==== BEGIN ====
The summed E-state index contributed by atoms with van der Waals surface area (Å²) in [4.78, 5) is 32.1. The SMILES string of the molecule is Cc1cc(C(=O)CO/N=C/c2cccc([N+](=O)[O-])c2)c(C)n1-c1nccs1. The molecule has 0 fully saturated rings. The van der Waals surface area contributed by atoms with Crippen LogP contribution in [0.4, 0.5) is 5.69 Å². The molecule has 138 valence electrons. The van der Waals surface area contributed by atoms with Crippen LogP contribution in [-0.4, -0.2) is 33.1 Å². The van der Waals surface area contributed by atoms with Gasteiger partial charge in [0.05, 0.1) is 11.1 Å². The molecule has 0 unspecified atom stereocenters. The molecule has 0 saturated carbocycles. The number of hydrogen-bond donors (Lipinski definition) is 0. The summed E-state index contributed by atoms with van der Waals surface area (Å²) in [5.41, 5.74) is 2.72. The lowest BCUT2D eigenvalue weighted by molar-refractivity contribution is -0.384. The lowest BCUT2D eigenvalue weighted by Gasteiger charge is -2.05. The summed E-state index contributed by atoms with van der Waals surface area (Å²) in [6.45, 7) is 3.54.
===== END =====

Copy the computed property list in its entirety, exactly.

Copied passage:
The summed E-state index contributed by atoms with van der Waals surface area (Å²) in [4.78, 5) is 32.1. The SMILES string of the molecule is Cc1cc(C(=O)CO/N=C/c2cccc([N+](=O)[O-])c2)c(C)n1-c1nccs1. The molecule has 0 fully saturated rings. The van der Waals surface area contributed by atoms with Crippen LogP contribution in [0.4, 0.5) is 5.69 Å². The molecule has 138 valence electrons. The van der Waals surface area contributed by atoms with Crippen LogP contribution in [-0.4, -0.2) is 33.1 Å². The van der Waals surface area contributed by atoms with Gasteiger partial charge in [0.05, 0.1) is 11.1 Å². The molecule has 0 unspecified atom stereocenters. The molecule has 0 saturated carbocycles. The number of hydrogen-bond donors (Lipinski definition) is 0. The summed E-state index contributed by atoms with van der Waals surface area (Å²) in [5.41, 5.74) is 2.72. The lowest BCUT2D eigenvalue weighted by molar-refractivity contribution is -0.384. The lowest BCUT2D eigenvalue weighted by Gasteiger charge is -2.05. The summed E-state index contributed by atoms with van der Waals surface area (Å²) in [6.45, 7) is 3.54.